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Is there any possibility to decode Morse code to text if the code is in following format(without any white spaces):


Normally it looks like that,

- .-. .- -. ... .-.. .- - .. --- -.
t  r  a  n   s   l   a  t  i  o  n 

but is it possible, to get the same text from code without white spaces?

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The problem here is that morse code letters do not have a static number of dots/dashes that equal a single letter. If that was the case, then this would be simple, otherwise you're up for an impossible challenge unless you decode every possibility and have some sort of algorithm check to see if it's valid english (or known phrase) –  JNYRanger Mar 15 at 1:56
That's exactly what I think but I had given that kind of exercise and just thought I'm missing something obvious. –  Kalvis Mar 15 at 10:43
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4 Answers 4

What you are proposing isn't really possible.

You will not be able to tell where one letter ends and the next begins. How will you be able to tell the difference between letters? Will the first letter be -, -., or -.-?

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--.. is Z :) ..-- could be EETT, EW, IM, or UT –  n8wrl Mar 15 at 1:08
Yes, I know..there is the main problem. Thought you guys may have some issue for this problem. –  Kalvis Mar 15 at 10:45
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This is possible to do, but it becomes problematic as you end up generating a large number of possible options.

First start with a Morse mapping:

private Dictionary<string, string> map = new Dictionary<string, string>()
    { ".-", "a" }, 
    { "-...", "b" }, 
    { "-.-.", "c" }, 
    { "-..", "d" }, 
    { ".", "e" }, 
    { "..-.", "f" }, 
    { "--.", "g" }, 
    { "....", "h" }, 
    { "..", "i" }, 
    { ".---", "j" }, 
    { "-.-", "k" }, 
    { ".-..", "l" }, 
    { "--", "m" }, 
    { "-.", "n" }, 
    { "---", "o" }, 
    { ".--.", "p" }, 
    { "--.-", "q" }, 
    { ".-.", "r" }, 
    { "...", "s" }, 
    { "-", "t" }, 
    { "..-", "u" }, 
    { "...-", "v" }, 
    { ".--", "x" }, 
    { "-..-", "y" }, 
    { "-.--", "z" }, 
    { "--..", " " }, 

Then this function can produce the possible decodings:

public IEnumerable<string> DecodeMorse(string morse)
    var letters =
            .Where(kvp => morse.StartsWith(kvp.Key))
            .Select(kvp => new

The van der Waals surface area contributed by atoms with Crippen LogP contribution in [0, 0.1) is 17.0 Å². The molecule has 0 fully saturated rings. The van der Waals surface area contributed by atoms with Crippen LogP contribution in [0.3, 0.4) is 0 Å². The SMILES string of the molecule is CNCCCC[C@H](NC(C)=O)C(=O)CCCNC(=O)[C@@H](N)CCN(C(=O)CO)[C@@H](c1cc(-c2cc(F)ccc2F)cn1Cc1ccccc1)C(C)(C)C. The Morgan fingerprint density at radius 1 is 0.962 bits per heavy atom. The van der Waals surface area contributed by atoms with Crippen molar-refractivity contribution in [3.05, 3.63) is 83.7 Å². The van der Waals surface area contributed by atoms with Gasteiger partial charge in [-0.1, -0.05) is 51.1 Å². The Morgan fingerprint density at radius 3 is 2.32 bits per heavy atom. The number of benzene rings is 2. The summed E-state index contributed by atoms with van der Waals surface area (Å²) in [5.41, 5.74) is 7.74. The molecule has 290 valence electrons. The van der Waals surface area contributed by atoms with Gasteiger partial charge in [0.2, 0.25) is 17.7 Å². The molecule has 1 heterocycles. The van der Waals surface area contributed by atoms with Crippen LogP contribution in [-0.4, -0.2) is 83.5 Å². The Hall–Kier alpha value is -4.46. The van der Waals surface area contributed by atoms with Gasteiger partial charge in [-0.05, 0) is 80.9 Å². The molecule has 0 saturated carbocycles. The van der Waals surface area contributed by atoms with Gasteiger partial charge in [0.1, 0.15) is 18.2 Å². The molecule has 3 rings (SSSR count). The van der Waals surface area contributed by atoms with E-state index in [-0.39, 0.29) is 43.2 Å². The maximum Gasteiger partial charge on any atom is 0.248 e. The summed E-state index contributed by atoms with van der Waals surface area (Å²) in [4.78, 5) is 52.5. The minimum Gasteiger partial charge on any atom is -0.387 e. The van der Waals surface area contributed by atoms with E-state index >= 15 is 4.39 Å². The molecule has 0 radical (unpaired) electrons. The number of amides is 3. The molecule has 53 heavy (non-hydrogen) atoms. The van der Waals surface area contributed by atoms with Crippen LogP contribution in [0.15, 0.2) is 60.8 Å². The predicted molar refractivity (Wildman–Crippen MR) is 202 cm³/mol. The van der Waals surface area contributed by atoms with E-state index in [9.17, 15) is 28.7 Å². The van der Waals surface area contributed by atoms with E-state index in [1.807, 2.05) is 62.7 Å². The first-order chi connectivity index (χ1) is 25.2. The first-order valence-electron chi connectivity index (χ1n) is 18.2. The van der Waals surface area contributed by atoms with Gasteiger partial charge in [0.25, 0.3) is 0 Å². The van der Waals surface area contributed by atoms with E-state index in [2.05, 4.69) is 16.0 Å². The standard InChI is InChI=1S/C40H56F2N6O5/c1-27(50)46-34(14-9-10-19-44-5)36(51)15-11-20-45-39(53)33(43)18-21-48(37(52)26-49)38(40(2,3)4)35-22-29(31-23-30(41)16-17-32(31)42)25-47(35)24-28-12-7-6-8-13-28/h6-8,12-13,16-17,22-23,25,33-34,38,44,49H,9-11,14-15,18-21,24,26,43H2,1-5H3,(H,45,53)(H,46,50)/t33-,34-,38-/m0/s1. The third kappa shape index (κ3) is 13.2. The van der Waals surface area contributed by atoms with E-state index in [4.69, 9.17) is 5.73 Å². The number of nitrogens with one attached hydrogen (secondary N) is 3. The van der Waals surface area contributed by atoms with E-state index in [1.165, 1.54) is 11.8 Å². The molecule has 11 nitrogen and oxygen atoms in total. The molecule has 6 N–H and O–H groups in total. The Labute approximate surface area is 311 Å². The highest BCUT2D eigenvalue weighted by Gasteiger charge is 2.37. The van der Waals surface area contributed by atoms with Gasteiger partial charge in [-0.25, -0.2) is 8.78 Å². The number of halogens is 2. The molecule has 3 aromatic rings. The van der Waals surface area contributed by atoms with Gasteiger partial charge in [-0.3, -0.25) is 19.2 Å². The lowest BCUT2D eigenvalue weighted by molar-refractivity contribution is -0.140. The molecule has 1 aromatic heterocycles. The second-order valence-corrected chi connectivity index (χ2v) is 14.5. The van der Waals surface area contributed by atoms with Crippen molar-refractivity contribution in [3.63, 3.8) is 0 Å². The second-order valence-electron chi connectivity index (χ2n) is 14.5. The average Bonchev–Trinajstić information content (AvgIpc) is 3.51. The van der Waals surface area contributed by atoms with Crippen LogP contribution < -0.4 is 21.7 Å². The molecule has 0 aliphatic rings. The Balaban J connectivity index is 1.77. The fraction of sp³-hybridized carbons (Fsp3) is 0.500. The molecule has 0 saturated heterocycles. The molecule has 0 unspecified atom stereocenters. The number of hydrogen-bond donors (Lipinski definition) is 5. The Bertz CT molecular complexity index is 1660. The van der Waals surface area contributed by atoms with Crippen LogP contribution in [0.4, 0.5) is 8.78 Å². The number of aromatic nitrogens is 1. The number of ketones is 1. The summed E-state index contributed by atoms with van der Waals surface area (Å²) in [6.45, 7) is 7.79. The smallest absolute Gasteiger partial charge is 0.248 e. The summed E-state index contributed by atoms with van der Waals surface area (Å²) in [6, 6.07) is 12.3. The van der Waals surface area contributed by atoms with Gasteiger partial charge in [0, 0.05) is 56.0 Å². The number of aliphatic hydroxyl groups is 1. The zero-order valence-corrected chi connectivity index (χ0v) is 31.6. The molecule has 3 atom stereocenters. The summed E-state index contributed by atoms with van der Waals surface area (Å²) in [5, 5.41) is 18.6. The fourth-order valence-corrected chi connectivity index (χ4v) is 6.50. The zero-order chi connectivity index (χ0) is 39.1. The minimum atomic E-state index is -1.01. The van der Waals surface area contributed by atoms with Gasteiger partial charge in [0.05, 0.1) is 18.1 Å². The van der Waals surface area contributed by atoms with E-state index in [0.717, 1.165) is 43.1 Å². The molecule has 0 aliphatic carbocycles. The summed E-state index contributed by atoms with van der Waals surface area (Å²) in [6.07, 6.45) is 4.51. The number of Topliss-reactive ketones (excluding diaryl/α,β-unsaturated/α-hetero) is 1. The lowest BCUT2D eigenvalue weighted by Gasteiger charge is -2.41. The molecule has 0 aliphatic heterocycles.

letter = kvp.Value,
                remainder = morse.Substring(kvp.Key.Length)
    if (letters.Any())
        var query =
            from l in letters
            from x in DecodeMorse(l.remainder)
            select l.letter + x;
        return query.ToArray();
        return new [] { "" };

Now, given a shorter version of your input morse, "-.-..--....", I got 741 possible strings. Here's the cut down version:


It includes "trans" so it seems to be working.

Running on the full string produces 5,914,901 possible with "translation" as one of the possibilities.

Incidentally, there were 4,519 possible strings that simply started with "trans". How humans could do this on the fly is amazing!

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You need to know where the characters start and end. Take, for instance:


If you divide it one way, you get:

... --- ... = SOS

However, if you divide it differently, you may get:

. .. - -- . .. = EITMEI

So, is it possible? Technically, yes, it's possible. However, you would have a huge number of possible solutions that would take a long time to identify and translate. With a database of commonly seen words, you might be able to make this a bit smarter, but it would still be a best-effort.

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There is no doubt in my mind that given a sufficiently advanced algorithm, and sufficient context around each letter, that it is possible to get a high level of accuracy. However the problem approaches AGI-level difficulty the greater accuracy that you require, because this is one of the skills (fast pattern matching in language) that humans are particularly good at and machines are nowhere near as good at (yet). The reason for that, is that broader context that makes pattern matching possible for humans includes not just possible words, but semantics and the overall meaning of the story, and mapping that to model of the world that makes sense. This is something that is extremely difficult to program a computer to do. Also the human brain is massively parallel.

Also, it is fairly trivial to prove that a general perfect solution is impossible (perfect accurate translation for every possible input string). For example, consider simply the short string ".--", that could mean "at" or "em", both valid English words.

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